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How Is Paper Currency Made?

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Creating the die

All paper money begins with the making a steel master die, based upon the denomination. These must be carved by engravers working on the steel plates. The changing of the person in the office of the Secretary of Treasury or the Treasurer of the United States is accompanied by a new master die being cut. The signature of the new officeholder is expanded on a copy sheet. An engraver then replicates the design using a special pen. The engraver's movements are mirrored by a machine which matches the engraver's motions and cuts the signature into the die.

The master die creates the printing plates

The master die must be replicated in order to be able to print sheets of money rather than a single bill at a time. A plastic sheet is placed over the die and heated to get the raised impressions from the die. This is done a total of 32 times. These plastic sheets are then attached together to form a 4-by-8 sheet, known as an alto. Each sheet of 32 (alto) is then dipped into a tank where copper is electroplated to the surface in a recessed image of the plastic's raised design. The plastic alto is then removed and the copper basso is sent for inspection. If there are no flaws, it is covered in chromium to harden it. Now it is a master printing plate.

Creating the substrate

Each piece of U.S. paper currency is a combination of 75 percent cotton with 25 percent linen. This blank paper currency is known as a substrate. A security thread is inserted between two sheets to allow it to be seen when held to the light. The paper is cut to the same size as the master printing plate to make sheets which will allow for 32 individual bills on each.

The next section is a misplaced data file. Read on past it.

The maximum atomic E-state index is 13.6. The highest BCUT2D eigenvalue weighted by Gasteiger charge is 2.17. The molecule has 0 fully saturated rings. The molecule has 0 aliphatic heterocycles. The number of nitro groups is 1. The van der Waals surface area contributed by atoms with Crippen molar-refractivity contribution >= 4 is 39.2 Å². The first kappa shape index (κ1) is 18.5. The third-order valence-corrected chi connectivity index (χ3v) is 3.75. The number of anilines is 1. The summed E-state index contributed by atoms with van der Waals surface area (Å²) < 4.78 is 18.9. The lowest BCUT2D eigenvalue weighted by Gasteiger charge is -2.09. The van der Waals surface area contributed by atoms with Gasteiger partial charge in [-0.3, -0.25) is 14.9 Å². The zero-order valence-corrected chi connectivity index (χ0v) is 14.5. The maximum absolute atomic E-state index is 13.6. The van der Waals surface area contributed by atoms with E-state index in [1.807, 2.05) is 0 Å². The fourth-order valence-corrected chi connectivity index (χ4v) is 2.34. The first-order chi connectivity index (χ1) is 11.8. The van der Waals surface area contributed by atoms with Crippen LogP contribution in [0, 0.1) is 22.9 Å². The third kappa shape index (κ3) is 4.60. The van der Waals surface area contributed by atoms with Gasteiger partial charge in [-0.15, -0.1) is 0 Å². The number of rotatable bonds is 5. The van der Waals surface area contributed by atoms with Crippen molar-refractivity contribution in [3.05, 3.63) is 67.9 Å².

The intaglio printing process

Stacks of 10,000 of these substrates are fed into a hopper on the printing line. The master plate is attached to a printing cylinder. Ink covers the master printing plate, and the extra is wiped off, leaving only the ink in the recesses of the printing plate. Each sheet is pressed between the plate and an impression cylinder. The 15,000 psi of pressure exerted forces the ink in the recess onto the bill. The result is that the ink is slightly raised above the surface of the bill. It takes one hour for the printing press to print one side of the 10,000 sheets fed into the hopper of the machine. The back green color is printed first before allowing to dry for up to 48 hours, and then the front black ink is printed onto the bills.

Serial numbers and the colored printing

Two dried stacks of 10,000 printed bills are fed into the next press. This letterhead press, imprints the color seal of the Treasury and the black serial numbers. The numbers are printed so that once the stacks are completed, the bills will be in sequential order. The finished bills inspected. Should a defect be found, the bill is marked to be removed after cutting, and a bill with the same serial number and a * at the end will be put into its place. These are known as "star notes".

Cutting, stacking, wrapping, and shipping

The completed sheets of bills are stacked 100 high and cut into individual stacks with a blade that cuts straight down through the sheets. Bills marked to be replaced with the star notes are taken out and the star notes put in their place. This keeps the sequential order of the bills. Each stack of 100 bills gets a paper wrapper. A final visual inspection is given before these stacks are then compiled into a bundle of 10. These bundles are then shrinkwrapped together in groups of 4 known as "bricks". These bricks are then shipped to the Federal Reserve agencies and other federal money distribution sites.


Photo Credits

  • Flikr.com: Photo8.com: http://www.flickr.com/photos/publicdomainphotos/3684571169/